NEW ORLEANS — Every team has its ups and downs during a season. That’s why they refer to journeys such as this as climbing the ladder of success. Not even iconic UConn is immune to slipping once in awhile.
“I think we’ve mentioned it before, we can almost count on one hand what it felt like, how many practices we’ve had where everyone was there, that type of thing,” Kelly Faris said.
Then again, not every program is UConn, with the depth and capability to adapt to injuries and inconveniences like the Huskies have done in the first 38 games this season.
“When you get to this point in the season, you know that everybody’s had their ups and downs as well and some worse than others,” Faris said.
For the Huskies (34-4) there is only one more rung to climb to reach the ultimate high. That happens tonight at the New Orleans Arena when they play Louisville (29-8) for the national championship.
If UConn wins, it will be their eighth title, tying Geno Auriemma with Pat Summitt for the most in women’s basketball history. It will also leave Auriemma just two short of tying John Wooden’s record of 10. And with a new five-year deal to start next season, and a rising group of freshmen, the possibilities are positive.
To do this, they will need to turn Louisville’s shiny chariot into a pumpkin. Impressive wins over No. 1 Baylor, Tennessee and California in the last three rounds have been a credit to the resolve of a well-coached team that believes anything is possible.
“We think that we are not done with what we’ve come here to do, and that is to win a national championship,” Louisville guard Shoni Schimmel said. “And we’re ready for anything. Why not go out with a bang?”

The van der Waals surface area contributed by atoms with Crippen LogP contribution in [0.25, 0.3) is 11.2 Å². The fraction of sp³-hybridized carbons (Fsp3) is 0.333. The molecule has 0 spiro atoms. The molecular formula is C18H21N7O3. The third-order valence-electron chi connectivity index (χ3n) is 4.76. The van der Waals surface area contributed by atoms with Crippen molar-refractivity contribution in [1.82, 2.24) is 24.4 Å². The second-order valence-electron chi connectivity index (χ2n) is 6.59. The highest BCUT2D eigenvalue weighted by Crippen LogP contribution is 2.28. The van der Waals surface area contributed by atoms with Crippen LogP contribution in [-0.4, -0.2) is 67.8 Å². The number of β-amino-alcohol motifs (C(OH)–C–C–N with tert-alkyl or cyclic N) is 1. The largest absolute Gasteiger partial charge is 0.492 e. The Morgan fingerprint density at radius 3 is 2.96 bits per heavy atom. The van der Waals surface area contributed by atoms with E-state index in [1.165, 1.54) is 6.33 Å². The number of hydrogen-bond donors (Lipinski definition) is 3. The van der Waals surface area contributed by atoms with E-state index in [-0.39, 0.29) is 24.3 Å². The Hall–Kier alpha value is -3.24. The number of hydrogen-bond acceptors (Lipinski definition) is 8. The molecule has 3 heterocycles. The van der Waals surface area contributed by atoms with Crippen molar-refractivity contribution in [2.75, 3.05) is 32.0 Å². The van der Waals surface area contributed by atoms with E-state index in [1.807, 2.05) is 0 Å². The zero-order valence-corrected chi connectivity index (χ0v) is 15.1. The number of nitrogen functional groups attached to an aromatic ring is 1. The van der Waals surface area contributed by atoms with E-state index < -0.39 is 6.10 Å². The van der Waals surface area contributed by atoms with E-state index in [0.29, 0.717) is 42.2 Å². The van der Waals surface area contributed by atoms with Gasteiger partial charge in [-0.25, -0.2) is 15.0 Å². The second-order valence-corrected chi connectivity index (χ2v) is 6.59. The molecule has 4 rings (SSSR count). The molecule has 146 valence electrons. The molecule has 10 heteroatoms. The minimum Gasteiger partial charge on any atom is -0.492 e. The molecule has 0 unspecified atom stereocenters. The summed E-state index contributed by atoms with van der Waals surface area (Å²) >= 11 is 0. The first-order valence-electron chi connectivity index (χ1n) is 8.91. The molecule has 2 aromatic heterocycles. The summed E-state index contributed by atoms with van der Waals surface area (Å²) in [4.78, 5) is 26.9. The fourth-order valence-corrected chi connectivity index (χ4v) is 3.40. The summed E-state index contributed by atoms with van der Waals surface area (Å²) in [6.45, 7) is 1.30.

Louisville hasn’t defeated UConn since 1993, a span of 11 straight defeats. It lost this season’s Big East Conference meeting 72-58 in Hartford on January 15. But this time they have shooters like Schimmel and Antonita Slaughter on a hot streak.
“We didn’t execute well,” Louisville’s Bria Smith said. “But it’s later in the season now and we know what’s going to come with UConn, its game plan and everything. I think we are going to be more ready.”
Louisville has never won a national championship. In fact, it hasn’t played for one since 2009 when UConn beat its Angel McCoughtry-led team in the final game of Renee Montgomery’s career.
“Our realistic expectations from the first day of practice was to be playing here,” Louisville coach Jeff Walz said. “I thought we had a talented enough team and a deep enough team to get to the Final Four.”
But even to a greater extent than UConn, the Cardinals have dealt with crippling injuries the cost Asia Taylor (hip) Shawnta’ Dyer (ACL) and Tia Gibbs (hip). And they survived.
Still, UConn is a formidable foe, one that allowed just under 50 points in its first five NCAA games. It is riding the emotional high of brushing off the burden of losing four straight to Notre Dame by beating the Irish in Sunday’s semifinal.
And they are playing remarkably well, led by freshman Breanna Stewart, the most outstanding player of the Bridgeport Regional, who scored a career-high 29 points in the win over Notre Dame.
“I’m hoping she misses the bus (to the game),” Walz said with a smile.
Stewart, the national high school player of the year in 2012, has scored 110 points in five NCAA Tournament postseason games, the most in program history.
“For your teammates to be relying on you, well, that’s what you want as a player,” Stewart said. “You want them to depend on you to make the big shots and do things like that.”
Asked if a championship win would signal the start of another great era for the Huskies made Auriemma pause. Superstitious, he does not like to speculate on hypothetical questions, especially those that can fire back at such a sensitive time.
“Talking about things that haven’t happened yet is never a good idea,” Auriemma said. “I think when the game is over on Tuesday if we don’t win then it will be a sad way for the seniors to graduate. If we do win, it’s an amazing way for them to finish their careers.”